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The Stanley Parable (PC) artwork

The Stanley Parable (PC) review


"Is The Stanley Parable fun? No, I wouldn't say that it is. But it's mesmerizing, to the point that players will likely play through it so many times that each and every possible ending and branched path is exhausted, and they're left with but a ponderous thought that gnaws and claws at the things they thought they knew about video games, limitations and life."



The Stanley Parable starts off rather aimlessly; there’s Stanley in an empty office, devoid of direction or understanding.  He doesn’t appear to be able to do anything except walk.  So walk is exactly what he does, and as he looks and moves around the sterile office building in which he’s trapped, suddenly a narrator starts charmingly telling him what to do, where to walk, and what is happening--he’s laying out a story.  The catch?  He doesn’t control Stanley.  Every step taken is controlled by the player, and the results of defying the narrator are hilarious, poignant and ultimately thought-provoking.  

The premise here simply wouldn’t work without multiple playthroughs, as the first playthrough will take approximately ten to fifteen minutes to complete.  As each subsequent playthrough takes place, depending on how and when (and if) players deviate from the narrator's intended path, the story changes and the desire to play again to make different changes becomes stronger.  At times, the narrator may seem to be prattling on about meaningless things pertaining to office life. This is reinforced by the various cliché office items strewn about, like phones, projectors, scribble notes, computers and filing cabinets.  Despite the bland nature of the environment, it’s easy to get lost in the minutia of what the developers decided to include.  Everything appears to mean something, even if subtle, to the grander message at hand.

Other times, though, the narration is directly poking fun at the mechanics of video games, and their inherently limiting nature.  The Stanley Parable is an acutely self-aware video game that prompts thought, even if in passing, about the reason we do the things we do as humans.  There is no shooting, strafing or puzzle-solving to be found here, but it doesn’t need those kinds of things to achieve its goal.  There were moments during which I was completely engrossed in what The Stanley Parable was selling me, and during these moments, it was hard not to marvel at the smoothness of it all.  All of a sudden, it’s not even a video game, but a revelation of sorts.  However, the lack of identifying video game characteristics is what holds the game back at the end of the day.

There’s no doubt the subject matter is interesting, and the presentation is charming, but what’s there is limited in scope.  This is the case precisely because of the message which is trying to worm its way out of the game.  At times, I genuinely believed the concepts presented would have been more aptly justified in an essay rather than a video game.  With that said, the audience that it tries to reach simply wouldn’t have received it in such a direct and meaningful manner were this not the case.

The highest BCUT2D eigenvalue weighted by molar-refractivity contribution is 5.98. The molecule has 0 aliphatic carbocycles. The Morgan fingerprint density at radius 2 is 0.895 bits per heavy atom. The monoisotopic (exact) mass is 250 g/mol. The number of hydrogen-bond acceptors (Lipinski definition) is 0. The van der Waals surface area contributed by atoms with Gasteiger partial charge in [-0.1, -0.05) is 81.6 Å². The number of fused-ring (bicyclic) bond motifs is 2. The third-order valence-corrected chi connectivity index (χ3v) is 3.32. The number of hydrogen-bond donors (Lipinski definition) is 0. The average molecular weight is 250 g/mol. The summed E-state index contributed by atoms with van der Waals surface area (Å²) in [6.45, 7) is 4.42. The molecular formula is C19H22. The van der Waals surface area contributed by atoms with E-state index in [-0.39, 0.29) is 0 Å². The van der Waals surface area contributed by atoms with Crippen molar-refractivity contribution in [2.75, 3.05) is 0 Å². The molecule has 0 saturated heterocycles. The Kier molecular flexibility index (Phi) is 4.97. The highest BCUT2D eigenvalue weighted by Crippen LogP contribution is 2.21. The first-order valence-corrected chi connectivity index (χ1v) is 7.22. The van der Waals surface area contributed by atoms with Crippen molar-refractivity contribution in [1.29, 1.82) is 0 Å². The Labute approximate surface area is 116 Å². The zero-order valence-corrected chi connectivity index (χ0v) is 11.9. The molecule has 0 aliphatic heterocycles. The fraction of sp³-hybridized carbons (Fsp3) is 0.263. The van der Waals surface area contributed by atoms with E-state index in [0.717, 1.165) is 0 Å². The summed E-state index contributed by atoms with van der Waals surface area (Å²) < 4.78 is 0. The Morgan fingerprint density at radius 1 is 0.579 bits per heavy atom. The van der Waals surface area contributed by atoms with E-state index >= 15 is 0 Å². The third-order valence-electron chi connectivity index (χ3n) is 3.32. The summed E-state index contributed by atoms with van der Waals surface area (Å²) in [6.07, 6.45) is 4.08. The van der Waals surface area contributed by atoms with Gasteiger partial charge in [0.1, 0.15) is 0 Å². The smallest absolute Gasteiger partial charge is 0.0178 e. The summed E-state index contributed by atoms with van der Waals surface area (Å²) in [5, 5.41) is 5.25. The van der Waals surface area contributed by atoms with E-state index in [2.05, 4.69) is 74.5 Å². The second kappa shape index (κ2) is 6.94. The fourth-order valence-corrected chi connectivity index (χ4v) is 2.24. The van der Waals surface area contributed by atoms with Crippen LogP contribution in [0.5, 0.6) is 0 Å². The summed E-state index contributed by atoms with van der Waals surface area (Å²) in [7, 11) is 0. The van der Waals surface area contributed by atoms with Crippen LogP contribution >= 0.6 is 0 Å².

The sound effects are minimal but appropriate, there are surprises that bring out some brevity.    Additionally, the textures are low-end and scream of a paltry budget.  There is little to no interaction in the environment to speak of, so walking is about the extent of movement.  All of these things could and often would be construed as limitations in a video game that hinder the experience.  To a degree, this is true in The Stanley Parable. But without said limitations, the very soul of the game might be compromised.  It’s likely that readers will scoff at this statement, but The Stanley Parable is one of those rare but convincing games that eschew the standards of the industry and innovate.

Is The Stanley Parable fun?  No, I wouldn’t say that it is.  But it’s mesmerizing, to the point that players will likely play through it so many times that each and every possible ending and branched path is exhausted, and they’re left with but a ponderous thought that gnaws and claws at the things they thought they knew about video games, limitations and life.  Not bad for such a simple game.

Rating: 8/10

mrmiyamoto's avatar
Community review by mrmiyamoto (October 25, 2013)

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pickhut posted October 30, 2013:

You know, I watched a video of someone going through the original mod, and while there wasn't much in the way of "action", it had a pretty entertaining narrative. I'm interested to try this version out to see if a "full" game can sustain this type of storytelling, but judging by your review, they seemed to have pulled it off. Good read!
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mrmiyamoto posted October 30, 2013:

Thanks for reading. The thing is, I wouldn't really call this a "full" game, but rather a series of branched paths and endings within a tiny game. But it does work, that much is sure.
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jerec posted October 30, 2013:

I'm intrigued enough to want to play this, but the current asking price is too high. Maybe it'll appear in a Humble Bundle or the Steam sales over Christmas. Thanks for the review, it gave me an idea of what to expect.
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EmP posted December 24, 2013:

Excellent work -- this and Antichamber are the two games that would strike me as an absolute nightmare to review and you've done a great job. Even impressing the stoic Jerec -- fine praise indeed.

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